15. Hussey, R. S., & Barker, K. R. (1973). A comparison of methods of collecting inocula of Meloidogyne spp., including a new technique. Plant DiseaJse Reports, 57, 1025–1028.Google Scholar
  16. Ibrahim, S. K., Traboulsi, A. F., & El-Haj, S. (2006). Effect of essential oils and plant extracts on hatching, migration and mortality of Meloidogyne incognita. Phytopathologia Mediterranea, 45(3), 238–246.Google Scholar
  17. Kabera, J. N., Semana, E., Mussa, A. R., & He, X. (2014). Plant secondary metabolites: Biosynthesis, classification, Function and Pharmacological Properties. Journal of Pharmacy and Pharmacology, 2, 377–392.Google Scholar
  18. Karpouzas, D. G., Hatziapostolou, P., Papadopoulou-Mourkidou, E., Giannakou, I. O., & Georgiadou, A. (2004). The enhanced biodegradation of fenamiphos in soils from previously treated sites and the effect of soil fumigants. Environmental Toxicology and Chemistry, 23(9), 2099–2107.CrossRefGoogle Scholar
  19. La Rocca, V., da Fonsêca, D. V., Silva-Alves, K. S., Ferreira-da-Silva, F. W., de Sousa, D. P., Santos, P. L., Quintans-Júnior, L. J., Leal-Cardoso, J. H., & de Almeida, R. N. (2017). Geraniol Induces Antinociceptive Effect in Mice Evaluated in Behavioural and Electrophysiological Models. Basic & Clinical Pharmacology & Toxicology, 120(1), 22–29.CrossRefGoogle Scholar
  20. Lee, B.-H., Lee, S.-E., Annis, P. C., Pratt, S. J., Park, B.-S., & Tumaalii, F. (2002). Fumigant Toxicity of Essential Oils and Monoterpenes Against the Red Flour Beetle, Tribolium castaneum Herbst. Journal of Asia-Pacific Entomology, 5(2), 237–240.CrossRefGoogle Scholar
  21. López-Meneses, A. K., Sánchez-Mariñez, R. I., Quintana-Obregón, E. A., Parra-Vergara, N. V., González-Aguilar, G. A., López-Saiz, C. M., & Cortez-Rocha, M. O. (2017). In vitro Antifungal Activity of Essential oils and Major Components against Fungi Plant Pathogens. Journal of Phytopathology, 165(4), 232–237.CrossRefGoogle Scholar
  22. Martin, F. N. (2003). Development of alternative strategies for management of soilborne pathogens currently controlled with methyl bromide. Annual Review of Phytopathology, 41, 325–350.CrossRefGoogle Scholar
  23. Melo, C. H. D., de Freitas, M. A., Figueiredo, L. G. C. N., Sabino, A. R., de Alencar, F. J. V. & Cosmo, A. J. (2015). In vitro antimicrobial activity of geraniol and cariophyllene against Staphylococcus aureus. Revista Cubana de Plantas Medicinales, 20(1), 98–105.Google Scholar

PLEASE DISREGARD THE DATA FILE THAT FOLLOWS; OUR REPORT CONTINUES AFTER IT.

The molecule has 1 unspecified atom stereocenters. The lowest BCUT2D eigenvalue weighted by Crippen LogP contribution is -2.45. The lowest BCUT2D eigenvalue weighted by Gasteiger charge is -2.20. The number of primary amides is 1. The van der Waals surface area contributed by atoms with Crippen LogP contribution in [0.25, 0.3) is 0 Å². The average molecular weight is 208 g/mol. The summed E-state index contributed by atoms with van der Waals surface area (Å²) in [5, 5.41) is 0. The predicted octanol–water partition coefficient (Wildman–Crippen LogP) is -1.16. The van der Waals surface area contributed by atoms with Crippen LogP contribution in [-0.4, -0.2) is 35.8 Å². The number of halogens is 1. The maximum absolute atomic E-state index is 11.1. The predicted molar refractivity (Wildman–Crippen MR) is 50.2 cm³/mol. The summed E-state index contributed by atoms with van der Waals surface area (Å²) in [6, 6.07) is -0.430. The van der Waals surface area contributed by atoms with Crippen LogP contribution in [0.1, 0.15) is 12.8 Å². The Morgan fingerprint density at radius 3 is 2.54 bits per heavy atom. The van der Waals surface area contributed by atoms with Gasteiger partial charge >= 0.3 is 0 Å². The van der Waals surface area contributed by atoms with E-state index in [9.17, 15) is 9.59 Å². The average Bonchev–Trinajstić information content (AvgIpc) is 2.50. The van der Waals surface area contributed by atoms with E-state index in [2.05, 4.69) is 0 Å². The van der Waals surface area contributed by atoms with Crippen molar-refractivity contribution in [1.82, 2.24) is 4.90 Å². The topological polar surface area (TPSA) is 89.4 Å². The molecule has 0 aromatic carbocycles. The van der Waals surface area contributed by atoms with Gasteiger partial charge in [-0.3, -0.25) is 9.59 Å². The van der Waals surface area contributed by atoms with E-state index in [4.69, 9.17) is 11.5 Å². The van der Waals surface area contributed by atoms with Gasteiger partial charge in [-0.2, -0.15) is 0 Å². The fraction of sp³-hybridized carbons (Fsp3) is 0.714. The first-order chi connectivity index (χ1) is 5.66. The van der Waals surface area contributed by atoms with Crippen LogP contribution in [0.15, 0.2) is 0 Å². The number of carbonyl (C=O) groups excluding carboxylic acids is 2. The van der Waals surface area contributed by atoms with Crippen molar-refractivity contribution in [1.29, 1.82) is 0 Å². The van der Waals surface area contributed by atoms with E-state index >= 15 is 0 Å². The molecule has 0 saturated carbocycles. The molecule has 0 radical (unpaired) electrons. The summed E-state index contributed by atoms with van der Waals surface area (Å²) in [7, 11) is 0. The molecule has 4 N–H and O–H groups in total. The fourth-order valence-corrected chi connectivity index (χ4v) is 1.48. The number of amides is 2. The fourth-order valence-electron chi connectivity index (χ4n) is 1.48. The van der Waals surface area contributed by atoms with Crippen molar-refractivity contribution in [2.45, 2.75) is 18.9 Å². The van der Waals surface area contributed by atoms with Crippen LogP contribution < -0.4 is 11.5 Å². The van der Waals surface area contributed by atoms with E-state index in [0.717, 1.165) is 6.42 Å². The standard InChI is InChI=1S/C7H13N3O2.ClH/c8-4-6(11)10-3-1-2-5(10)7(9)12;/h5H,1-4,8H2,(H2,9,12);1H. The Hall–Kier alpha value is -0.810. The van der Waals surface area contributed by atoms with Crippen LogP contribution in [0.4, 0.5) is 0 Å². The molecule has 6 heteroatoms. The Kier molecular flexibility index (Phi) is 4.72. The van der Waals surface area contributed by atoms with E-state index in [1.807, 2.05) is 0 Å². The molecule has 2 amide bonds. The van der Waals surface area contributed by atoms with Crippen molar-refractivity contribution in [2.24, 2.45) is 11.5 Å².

24. Moens, M., Perry, N. P., & Starr, L. J. (2009). Root-knot nematodes. Wallingford: CAB International.Google Scholar
  25. Nasiou, E., & Giannakou, I. O. (2017). The potential use of carvacrol for the control of Meloidogyne javanica. European Journal of Plant Pathology, 149(2), 415–424.CrossRefGoogle Scholar
  26. Ntalli, N. G., & Caboni, P. (2012). Botanical nematicides in the mediterranean basin. Phytochemistry Reviews, 11(4), 351–359.CrossRefGoogle Scholar
  27. Ntalli, N.G. & Menkissoglu-Spiroudi, U. (2011). Pesticides of botanical origin: A promising tool in plant protection. In M. Stoytcheva (Ed.), Pesticides-formulations, effects, fate. Ch. 1, (pp. 3-24). InTech..Google Scholar
  28. Ntalli, N. G., Ferrari, F., Giannakou, I., & Menkissoglu-Spiroudi, U. (2010). Phytochemistry and nematicidal activity of the essential oils from 8 greek lamiaceae aromatic plants and 13 terpene components. Journal of Agricultural and Food Chemistry, 58(13), 7856–7863.CrossRefGoogle Scholar
  29. Ntalli, N. G., Ferrari, F., Giannakou, I., & Menkissoglu-Spiroudi, U. (2011). Synergistic and antagonistic interactions of terpenes against Meloidogyne incognita and the nematicidal activity of essential oils from seven plants indigenous to Greece. Pest Management Science, 67(3), 341–351.CrossRefGoogle Scholar
  30. Oka, Y., Nacar, S., Putievsky, E., Ravid, U., Yaniv, Z., & Spiegel, Y. (2000). Nematicidal activity of essential oils and their components against the root-knot nematode. Phytopathology, 90(7), 710–715.CrossRefGoogle Scholar
  31. Orion, D., Kritzman, G., Meyer, S. L., Erbe, E. F., & Chitwood, D. J. (2001). A role of the gelatinous matrix in the resistance of root-knot nematode (Meloidogyne spp.) eggs to microorganisms. Journal of Nematology, 33(4), 203–207.Google Scholar
  32. Papadopoulou, E. S., Lagos, S., Spentza, F., Vidiadakis, E., Karas, P. A., Klitsinaris, T., & Karpouzas, D. G. (2016). The dissipation of fipronil, chlorpyrifos, fosthiazate and ethoprophos in soils from potato monoculture areas: First evidence for the enhanced biodegradation of fosthiazate. Pest Management Science, 72(5), 1040–1050.CrossRefGoogle Scholar
  33. Tzortzakakis, E. A., & Trudgill, D. L. (2005). A comparative study of the thermal time requirements for embryogenesis in Meloidogyne javanica and M. incognita. Nematology, 7(2), 313–315.CrossRefGoogle Scholar
  34. Walker, J. T., & Melin, J. B. (1996). Mentha piperita, Mentha spicata and effects of their essential oils on Meloidogyne in soils. Journal of Nematology, 28(4S), 629–635.Google Scholar
  35. Yu, D., Wang, J., Shao, X., Xu, F., & Wang, H. (2015). Antifungal modes of action of tea tree oil and its two characteristic components against Botrytis cinerea. Journal of Applied Microbiology, 119(5), 1253–1262.CrossRefGoogle Scholar

Copyright information

© Koninklijke Nederlandse Planteziektenkundige Vereniging 2018

Authors and Affiliations

  1. 1.Laboratory of Agricultural Zoology and Entomology, Department of Science of Crop ProductionAgricultural University of AthensAthensGreece

Personalised recommendations